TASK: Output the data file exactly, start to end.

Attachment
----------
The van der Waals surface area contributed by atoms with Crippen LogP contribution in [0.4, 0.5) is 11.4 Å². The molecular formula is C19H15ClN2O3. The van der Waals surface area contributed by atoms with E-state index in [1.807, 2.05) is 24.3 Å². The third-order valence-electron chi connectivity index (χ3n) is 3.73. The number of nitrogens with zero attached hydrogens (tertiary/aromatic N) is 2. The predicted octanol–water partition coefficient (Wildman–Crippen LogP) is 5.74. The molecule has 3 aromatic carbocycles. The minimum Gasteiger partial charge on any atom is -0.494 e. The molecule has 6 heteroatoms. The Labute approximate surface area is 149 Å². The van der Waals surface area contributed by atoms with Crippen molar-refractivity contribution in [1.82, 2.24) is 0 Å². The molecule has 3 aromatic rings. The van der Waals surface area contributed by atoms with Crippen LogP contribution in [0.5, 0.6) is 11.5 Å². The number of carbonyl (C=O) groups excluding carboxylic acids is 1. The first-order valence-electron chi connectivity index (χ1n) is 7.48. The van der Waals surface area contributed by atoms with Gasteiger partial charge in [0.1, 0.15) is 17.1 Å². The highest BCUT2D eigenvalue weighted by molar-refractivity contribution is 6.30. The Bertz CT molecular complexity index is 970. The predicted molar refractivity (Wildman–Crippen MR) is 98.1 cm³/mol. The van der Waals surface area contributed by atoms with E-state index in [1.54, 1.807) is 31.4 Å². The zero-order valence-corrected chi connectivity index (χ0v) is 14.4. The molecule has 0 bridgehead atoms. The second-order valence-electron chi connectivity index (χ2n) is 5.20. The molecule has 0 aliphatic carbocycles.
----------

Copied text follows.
The van der Waals surface area contributed by atoms with Crippen LogP contribution in [0.4, 0.5) is 11.4 Å². The molecular formula is C19H15ClN2O3. The van der Waals surface area contributed by atoms with E-state index in [1.807, 2.05) is 24.3 Å². The third-order valence-electron chi connectivity index (χ3n) is 3.73. The number of nitrogens with zero attached hydrogens (tertiary/aromatic N) is 2. The predicted octanol–water partition coefficient (Wildman–Crippen LogP) is 5.74. The molecule has 3 aromatic carbocycles. The minimum Gasteiger partial charge on any atom is -0.494 e. The molecule has 6 heteroatoms. The Labute approximate surface area is 149 Å². The van der Waals surface area contributed by atoms with Crippen molar-refractivity contribution in [1.82, 2.24) is 0 Å². The molecule has 3 aromatic rings. The van der Waals surface area contributed by atoms with Crippen LogP contribution in [0.5, 0.6) is 11.5 Å². The number of carbonyl (C=O) groups excluding carboxylic acids is 1. The first-order valence-electron chi connectivity index (χ1n) is 7.48. The van der Waals surface area contributed by atoms with Gasteiger partial charge in [0.1, 0.15) is 17.1 Å². The highest BCUT2D eigenvalue weighted by molar-refractivity contribution is 6.30. The Bertz CT molecular complexity index is 970. The predicted molar refractivity (Wildman–Crippen MR) is 98.1 cm³/mol. The van der Waals surface area contributed by atoms with E-state index in [1.54, 1.807) is 31.4 Å². The zero-order valence-corrected chi connectivity index (χ0v) is 14.4. The molecule has 0 bridgehead atoms. The second-order valence-electron chi connectivity index (χ2n) is 5.20. The molecule has 0 aliphatic carbocycles.